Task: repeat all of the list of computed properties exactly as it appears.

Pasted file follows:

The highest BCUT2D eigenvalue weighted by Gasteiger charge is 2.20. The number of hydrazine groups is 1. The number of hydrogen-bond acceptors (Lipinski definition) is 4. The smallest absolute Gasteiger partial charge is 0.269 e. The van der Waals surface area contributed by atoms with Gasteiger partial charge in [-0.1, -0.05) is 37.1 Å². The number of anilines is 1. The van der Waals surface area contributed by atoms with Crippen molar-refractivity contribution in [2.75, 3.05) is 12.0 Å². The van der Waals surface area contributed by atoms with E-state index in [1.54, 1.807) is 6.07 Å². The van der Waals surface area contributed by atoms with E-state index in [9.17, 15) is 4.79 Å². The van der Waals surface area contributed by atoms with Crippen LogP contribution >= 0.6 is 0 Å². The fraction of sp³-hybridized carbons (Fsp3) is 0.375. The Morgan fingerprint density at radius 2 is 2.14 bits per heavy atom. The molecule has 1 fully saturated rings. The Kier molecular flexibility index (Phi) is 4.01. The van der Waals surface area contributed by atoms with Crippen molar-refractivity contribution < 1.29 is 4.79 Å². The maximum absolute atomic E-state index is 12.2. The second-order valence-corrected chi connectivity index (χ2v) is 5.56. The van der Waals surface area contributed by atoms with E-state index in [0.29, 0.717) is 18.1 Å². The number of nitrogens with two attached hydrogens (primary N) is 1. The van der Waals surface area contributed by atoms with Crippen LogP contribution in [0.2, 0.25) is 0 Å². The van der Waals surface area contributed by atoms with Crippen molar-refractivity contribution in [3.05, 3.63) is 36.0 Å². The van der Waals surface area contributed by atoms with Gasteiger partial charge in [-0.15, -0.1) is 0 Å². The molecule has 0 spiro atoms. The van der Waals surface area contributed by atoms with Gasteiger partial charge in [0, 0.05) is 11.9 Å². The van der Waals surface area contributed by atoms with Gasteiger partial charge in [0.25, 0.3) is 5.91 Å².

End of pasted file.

The highest BCUT2D eigenvalue weighted by Gasteiger charge is 2.20. The number of hydrazine groups is 1. The number of hydrogen-bond acceptors (Lipinski definition) is 4. The smallest absolute Gasteiger partial charge is 0.269 e. The van der Waals surface area contributed by atoms with Gasteiger partial charge in [-0.1, -0.05) is 37.1 Å². The number of anilines is 1. The van der Waals surface area contributed by atoms with Crippen molar-refractivity contribution in [2.75, 3.05) is 12.0 Å². The van der Waals surface area contributed by atoms with E-state index in [1.54, 1.807) is 6.07 Å². The van der Waals surface area contributed by atoms with E-state index in [9.17, 15) is 4.79 Å². The van der Waals surface area contributed by atoms with Crippen LogP contribution >= 0.6 is 0 Å². The fraction of sp³-hybridized carbons (Fsp3) is 0.375. The Morgan fingerprint density at radius 2 is 2.14 bits per heavy atom. The molecule has 1 fully saturated rings. The Kier molecular flexibility index (Phi) is 4.01. The van der Waals surface area contributed by atoms with Crippen molar-refractivity contribution < 1.29 is 4.79 Å². The maximum absolute atomic E-state index is 12.2. The second-order valence-corrected chi connectivity index (χ2v) is 5.56. The van der Waals surface area contributed by atoms with E-state index in [0.29, 0.717) is 18.1 Å². The number of nitrogens with two attached hydrogens (primary N) is 1. The van der Waals surface area contributed by atoms with Crippen LogP contribution in [0.2, 0.25) is 0 Å². The van der Waals surface area contributed by atoms with Crippen molar-refractivity contribution in [3.05, 3.63) is 36.0 Å². The van der Waals surface area contributed by atoms with Gasteiger partial charge in [-0.15, -0.1) is 0 Å². The molecule has 0 spiro atoms. The van der Waals surface area contributed by atoms with Gasteiger partial charge in [0, 0.05) is 11.9 Å². The van der Waals surface area contributed by atoms with Gasteiger partial charge in [0.25, 0.3) is 5.91 Å².